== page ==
I believe the more we look at our story, the more we see all the things we share universally. For all have sinned. For God so loved the whole world. Good news of great joy for all people. There is plenty here for us to build on.

So let us start with what we have in common. Let’s start with the fact that we are people. We are all folks. Even when we are different, even when we disagree, even when we are confident we are in the right.

We have got to do better. We have to refuse to be part of the continued dehumanization of “the other.” We cannot allow our world to be a place where people are hated or dismissed or hurt because they vote differently or worship differently or think differently or have a different skin color. We have far too much in common for that to continue.

You and I must remember our shared humanity with the people on the news and the people across town and the people around the world. We share something with the person who is driving much.too.slowly when you are in a hurry. With the waiter who is neglecting your long empty sweet tea. We share some things in common with the annoying guy at work. With refugees and Democrats and The Donald. With the people we don’t understand. With our neighbors.

They are human. Just like you. They aren’t perfect. Just like you. They have experiences and stories. They have hopes and fears. Just like you. They aggravate someone. Just like you. They are made in the image of God. Jesus died for them. They are meant to be loved. Just like you.

Let’s start there and see if we can’t make this world a better place for everyone. Let’s set aside as much “us and them” language as we can and stick to the things that make us “us.” Let’s see the shared humanity in everyone we meet.

The Promiscuous Church & Her Part-Time Lovers

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Source: Pixabay

The Hebrew Scriptures tell the story of a man named Hosea. This religious leader and prophet is instructed by God to marry a promiscuous woman named Gomer (sounds wonderful, right?). Their marriage will demonstrate to the people of Israel how they have forsaken God by turning to the gods of their neighbors.

The neighbors’ gods were promising a host of wonderful things. A bountiful crop, fertility for families and livestock. They offered health and wealth and security. They promised to vanquish their enemies. And the Israelites bought it hook, line, and sinker.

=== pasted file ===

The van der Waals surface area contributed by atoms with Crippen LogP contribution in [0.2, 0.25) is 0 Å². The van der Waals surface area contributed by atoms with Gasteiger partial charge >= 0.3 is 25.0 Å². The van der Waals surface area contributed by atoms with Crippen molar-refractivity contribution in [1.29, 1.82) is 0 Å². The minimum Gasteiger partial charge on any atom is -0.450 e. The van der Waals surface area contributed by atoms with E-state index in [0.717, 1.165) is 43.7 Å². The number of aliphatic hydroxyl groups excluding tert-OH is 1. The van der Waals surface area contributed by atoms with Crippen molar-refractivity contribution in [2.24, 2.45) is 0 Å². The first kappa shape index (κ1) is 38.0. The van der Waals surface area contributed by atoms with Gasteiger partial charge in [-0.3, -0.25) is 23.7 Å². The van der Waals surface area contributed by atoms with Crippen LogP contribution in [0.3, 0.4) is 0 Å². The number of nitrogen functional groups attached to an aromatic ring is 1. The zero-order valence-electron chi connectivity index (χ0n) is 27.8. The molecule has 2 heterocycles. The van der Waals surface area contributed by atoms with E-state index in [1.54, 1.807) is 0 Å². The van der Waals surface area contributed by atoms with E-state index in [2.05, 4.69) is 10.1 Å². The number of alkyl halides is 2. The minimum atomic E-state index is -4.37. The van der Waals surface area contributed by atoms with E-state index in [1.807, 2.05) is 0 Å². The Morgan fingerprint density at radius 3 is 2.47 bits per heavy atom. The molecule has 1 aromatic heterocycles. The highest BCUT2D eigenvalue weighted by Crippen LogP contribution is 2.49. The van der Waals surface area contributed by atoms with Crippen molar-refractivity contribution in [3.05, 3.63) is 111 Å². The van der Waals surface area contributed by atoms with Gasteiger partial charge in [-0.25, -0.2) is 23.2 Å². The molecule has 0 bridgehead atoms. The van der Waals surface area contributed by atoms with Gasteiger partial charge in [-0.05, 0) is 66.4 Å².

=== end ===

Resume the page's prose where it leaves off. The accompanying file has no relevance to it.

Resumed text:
They worshiped these other gods. They looked to them with hope and expectation. They gave them their time and treasure and affection. Perhaps they even put bumper stickers on their donkeys and filled social media with how these gods were going to save the day.

I’m sure many people thought all of this was simply in addition to the worship of their God. I’m guessing some figured God was using these other gods to accomplish his will for the people. Many probably thought they could remain faithful to God, while using these other gods to meet their needs.

But they couldn’t. They cheated on God. And Gomer’s continued infidelity was an illustration of the way the people had traded in the faithful love of God for the groping arms of part-time lovers.

There is a lesson here for the modern Church. 

Certainly the gods look a little different these days, but they still promise the same benefits: comfort and luxury and security and all the things we dream of late at night. Our politics and culture and lifestyles are just another group of suitors clamoring for our affection.

They invite us to give ourselves to them in exchange for some lofty promise. We are convinced they will make us happy or feel important or keep us well fed. We slide under the sheets with political parties and cultural fads and materialism thinking that this time we will finally find all the things we are looking for.

There may have been times when we felt guilty about our little forays, but lately we justify it, baptize it in religious language, and even convince ourselves this is God’s will for us. We join the Israelites in assuming all of our potential lovers are legitimate. We think we can still be faithful to God in the midst of it all.

But we can’t. And just like Gomer we have become harlots. We sell ourselves to whoever will promise us the most. We forsake our vows and our values for the chance at something enticing: a record-setting crop, the promise of security, heaps of privilege and power. We prostitute ourselves to whoever and whatever can make us feel prettiest or safest or shower us with the most presents.